In 2011, Afghanistan made international news in regard to the story of a woman who was raped by a man, jailed for adultery, gave birth to a child in jail, and was then subsequently pardoned by president Hamid Karzai, and in the end married the man who raped her.
and it is generally not acceptable for a woman and a man to be alone together (unless married or related), and if this happens the response can be very violent: an Afghan medical doctor and his female patient were attacked by an angry mob who threw stones at them after the two were discovered in his private examining room without a chaperon.
Article 336 of the Penal Code stipulates that rape is a punishable offence, but does not give a definition of rape (which is left to the courts).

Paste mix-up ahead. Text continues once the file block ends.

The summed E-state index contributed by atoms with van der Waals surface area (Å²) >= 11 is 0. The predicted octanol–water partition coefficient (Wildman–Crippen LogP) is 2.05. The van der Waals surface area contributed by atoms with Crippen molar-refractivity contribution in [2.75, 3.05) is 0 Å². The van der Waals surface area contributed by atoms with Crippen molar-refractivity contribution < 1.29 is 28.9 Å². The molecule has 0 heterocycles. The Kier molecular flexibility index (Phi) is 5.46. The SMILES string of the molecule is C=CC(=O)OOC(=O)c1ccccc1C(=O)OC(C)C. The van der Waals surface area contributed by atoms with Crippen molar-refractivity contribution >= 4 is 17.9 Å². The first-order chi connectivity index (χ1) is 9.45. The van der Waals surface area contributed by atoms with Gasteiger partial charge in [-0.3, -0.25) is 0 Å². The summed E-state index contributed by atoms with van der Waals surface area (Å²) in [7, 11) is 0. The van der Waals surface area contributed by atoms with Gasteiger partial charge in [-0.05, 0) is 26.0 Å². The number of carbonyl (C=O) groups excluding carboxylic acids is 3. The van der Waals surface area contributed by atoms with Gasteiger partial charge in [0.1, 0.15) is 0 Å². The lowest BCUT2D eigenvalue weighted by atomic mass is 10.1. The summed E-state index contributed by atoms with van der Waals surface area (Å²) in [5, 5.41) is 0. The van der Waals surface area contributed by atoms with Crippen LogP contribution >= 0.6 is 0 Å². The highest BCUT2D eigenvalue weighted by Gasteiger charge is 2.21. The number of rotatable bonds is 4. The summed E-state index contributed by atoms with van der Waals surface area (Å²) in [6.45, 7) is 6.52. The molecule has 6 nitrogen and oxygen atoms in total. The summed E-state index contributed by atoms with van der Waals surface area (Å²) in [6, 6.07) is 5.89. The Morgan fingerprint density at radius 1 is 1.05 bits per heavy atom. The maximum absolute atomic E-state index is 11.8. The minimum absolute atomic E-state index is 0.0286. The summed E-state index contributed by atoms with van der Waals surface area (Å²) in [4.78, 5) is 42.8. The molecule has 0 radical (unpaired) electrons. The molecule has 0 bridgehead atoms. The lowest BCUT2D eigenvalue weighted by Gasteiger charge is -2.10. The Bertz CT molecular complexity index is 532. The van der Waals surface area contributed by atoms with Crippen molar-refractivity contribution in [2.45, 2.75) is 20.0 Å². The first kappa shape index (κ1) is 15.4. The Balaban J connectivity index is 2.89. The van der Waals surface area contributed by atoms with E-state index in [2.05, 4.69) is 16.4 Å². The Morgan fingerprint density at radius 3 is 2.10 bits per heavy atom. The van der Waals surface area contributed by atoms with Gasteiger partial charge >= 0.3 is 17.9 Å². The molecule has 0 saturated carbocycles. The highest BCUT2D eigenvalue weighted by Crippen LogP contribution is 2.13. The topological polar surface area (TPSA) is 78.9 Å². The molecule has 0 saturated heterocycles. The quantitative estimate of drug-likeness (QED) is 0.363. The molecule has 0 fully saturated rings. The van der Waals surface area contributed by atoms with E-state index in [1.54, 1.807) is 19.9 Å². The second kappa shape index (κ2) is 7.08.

The lack of a clear definition of rape in Algerian law makes it difficult for women to report the act and seek legal remedies.
89.2% of urban Bangladeshi men answered 'agree' or 'strongly agree' to the statement 'if a woman doesn't physically fight back, it's not rape.' Members of the Pakistani military and supporting Islamist militias from Jamaat-e-Islami raped between 200,000 and 400,000 Bangladeshi women, according to Bangladeshi and Indian sources, in a systematic campaign of genocidal rape.Bangladesh has received criticism for its employment of the "two-finger test" in rape investigations.This test consists of a physical examination of women who report rape during which a doctor inserts two fingers in the woman's vagina to determine whether the woman is "habituated to sex".Rape victims in the country face a double risk of being subjected to violence: on one hand they can become victims of honor killings perpetrated by their families, and on the other hand they can be victimized by the laws of the country: they can be charged with adultery, a crime that can be punishable by death.Furthermore, they can be forced by their families to marry their rapist.